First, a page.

The Iowa Supreme Court has ruled 7-0 to put limits on how regulators, insurers and consumers can interpret a state law that lets dental plans restrict balance billing.
The law, Iowa Code Section 514C.3B, does let dental plans use provider contracts to prohibit balance billing when a plan pays at least part of the cost of the care, the court says.
But, if a plan member pays the full cost of a procedure, then the dental plan cannot impose any balance-billing restrictions on bills for that procedure, the court says.
Iowa Supreme Court Justice Edward Mansfield wrote the opinion explaining the court’s decision in the case, Iowa Dental vs. Iowa Insurance Division et al. (Case Number 12-1280).
The ruling could have an indirect effect on interpretation of dental plan balance-billing cases in other states, because Mansfield analyzes the dental plan balance-billing laws passed in nine states in 2009 and 2010.
“Balance billing” happens when a dentist, physician or other care provider bills the patient for the difference between the maximum fee that an insurer allows and what the provider wants to charge.
In 2010, Iowa lawmakers adopted the Section 514C.3B law, which states that a dental insurer or dental plan administrator can include limits on balance billing for covered services in provider contracts.
The Iowa commissioner ruled that plans can apply balance-billing restrictions when services that could be covered are not simply because of plan design features.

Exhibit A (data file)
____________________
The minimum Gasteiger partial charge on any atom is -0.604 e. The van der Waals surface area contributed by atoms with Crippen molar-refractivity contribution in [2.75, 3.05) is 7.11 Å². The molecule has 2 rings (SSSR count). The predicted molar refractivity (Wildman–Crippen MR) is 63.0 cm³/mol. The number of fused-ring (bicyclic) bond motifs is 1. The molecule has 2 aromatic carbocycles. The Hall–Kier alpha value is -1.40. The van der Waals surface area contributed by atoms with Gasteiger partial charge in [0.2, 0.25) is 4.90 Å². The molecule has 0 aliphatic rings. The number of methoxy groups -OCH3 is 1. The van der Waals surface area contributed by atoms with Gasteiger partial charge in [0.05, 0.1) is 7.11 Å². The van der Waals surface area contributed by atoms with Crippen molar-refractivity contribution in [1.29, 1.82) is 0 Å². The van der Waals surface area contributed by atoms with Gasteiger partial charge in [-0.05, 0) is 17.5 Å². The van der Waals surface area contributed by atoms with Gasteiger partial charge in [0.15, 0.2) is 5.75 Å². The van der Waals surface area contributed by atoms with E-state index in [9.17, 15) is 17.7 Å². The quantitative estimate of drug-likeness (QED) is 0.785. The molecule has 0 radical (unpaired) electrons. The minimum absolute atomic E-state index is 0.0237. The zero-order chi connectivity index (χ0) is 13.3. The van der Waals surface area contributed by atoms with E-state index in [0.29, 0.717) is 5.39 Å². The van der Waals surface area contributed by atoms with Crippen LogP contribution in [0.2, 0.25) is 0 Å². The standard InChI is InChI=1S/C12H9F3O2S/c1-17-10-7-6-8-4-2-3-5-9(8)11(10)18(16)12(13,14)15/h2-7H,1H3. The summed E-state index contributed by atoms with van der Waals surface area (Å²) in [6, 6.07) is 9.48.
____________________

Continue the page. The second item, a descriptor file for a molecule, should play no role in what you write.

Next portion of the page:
The commissioner’s ruling could have helped hold down a patient’s bill if, for example, a patient who went to the dentist for an extra cleaning. If the commissioner’s ruling were still in effect, the patient might pay the insurer’s discounted, in-network price for the extra cleaning, even though the insurer itself was not helping to pay for the cleaning.
The Federation of Iowa Insurers – which represents Wellmark Blue Cross and Blue Shield of Iowa, Delta Dental of Iowa and Principal Financial Group Inc. — intervened at the district court level. The federation said the court should uphold the commissioner because the ruling was good for consumers, the commissioner was vested with interpretive authority, and the ruling was not illogical, irrational or unjustifiable.
The district court sided with the commissioner.
Mansfield said a close reading of the statute shows that lawmakers meant the term “covered services” to refer to situations in which a dental plan will be reimbursing a consumer for the services provided.
Iowa lawmakers explicitly included the word “reimbursed” in their definition of “covered services,” and the other nine states did not, Mansfield said.
“Our general assembly apparently had other templates available if it had wanted to clearly prohibit dental plans from imposing maximum fees on services that would have been reimbursed but for a plan limitation,” Mansfield said. “Instead of using language that paralleled that of the other states, our legislature defined ‘covered services’ to mean ‘services reimbursed under the dental plan.’”
Iowa’s insurance commissioner warned in 2011 that some patients could face significantly higher costs if dentists prevailed in the case.
The Associated Press added information to this report.